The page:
A Kurdish militia with ties to an organization waging an insurgency in Turkey's southeast region violated Turkey's “red line” in Syria over the weekend by crossing the Euphrates River during an anti-ISIS operation.
The operation to take back Tishrin Dam from ISIS was staged by the Western-backed Syrian Democratic Forces and spearheaded by the Kurdish YPG — the military arm of the Kurdish Democratic Union Party (PYD).
It served as a huge blow to ISIS, which had relied on the dam to move weapons and fighters between its de-facto capital of Raqqa in Syria and the cities of Manbij and Jarablous it controls in the northern countryside of Aleppo Province.
Merve Tahiroglu, a research associate focusing on Turkey at the Foundation for Defense of Democracies, said Davutoglu's comments “are an example of how Turkey is able to maintain its 'red line' without appearing to completely impede the anti-ISIS coalition’s efforts along its border.”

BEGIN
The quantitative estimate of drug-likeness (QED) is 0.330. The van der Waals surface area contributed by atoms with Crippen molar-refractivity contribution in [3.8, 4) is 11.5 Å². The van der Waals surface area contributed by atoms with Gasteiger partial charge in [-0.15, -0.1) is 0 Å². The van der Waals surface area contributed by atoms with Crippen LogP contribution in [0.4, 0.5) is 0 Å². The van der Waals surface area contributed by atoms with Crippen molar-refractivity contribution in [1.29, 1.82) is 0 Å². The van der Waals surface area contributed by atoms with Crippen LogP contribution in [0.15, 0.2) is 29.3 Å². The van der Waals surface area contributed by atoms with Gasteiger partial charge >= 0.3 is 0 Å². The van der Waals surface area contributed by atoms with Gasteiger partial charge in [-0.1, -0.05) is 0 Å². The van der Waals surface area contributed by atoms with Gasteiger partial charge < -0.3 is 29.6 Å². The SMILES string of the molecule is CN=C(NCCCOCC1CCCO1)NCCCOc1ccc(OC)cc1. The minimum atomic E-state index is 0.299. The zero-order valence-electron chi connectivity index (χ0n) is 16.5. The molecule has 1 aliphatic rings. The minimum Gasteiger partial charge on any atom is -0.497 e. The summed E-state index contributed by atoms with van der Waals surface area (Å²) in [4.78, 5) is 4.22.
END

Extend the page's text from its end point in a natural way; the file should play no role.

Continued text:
One worry in Ankara since the diplomatic crisis with Moscow last month has been Russian support for the [Kurdish] PYD and, in particular, a possible PYD movement toward the west of the Euphrates with Russian encouragement and air support.
Aykan Erdemir, a nonresident senior fellow at the Foundation for Defense of Democracies and former member of Turkish Parliament, said he thinks Davutoglu's subdued response to the operation was his way of “accepting the inevitable.”
“A harsher response on Davutoglu's part would have been an admission of failure to guard his 'red line,'” Erdemir told Business Insider on Tuesday. “By portraying the event as crossing of the Euphrates River by Arab forces, he is attempting to reframe the embarrassing developments to make them appear less damaging.”
Still, Tahiroglu said, because the Tishrin operation was supported by the US and not Russia, it was not a complete “nightmare scenario” for Turkey.
“But the question now,” she added, “is who in the SDF will come to control this liberated land: the Arabs or the Kurds?”
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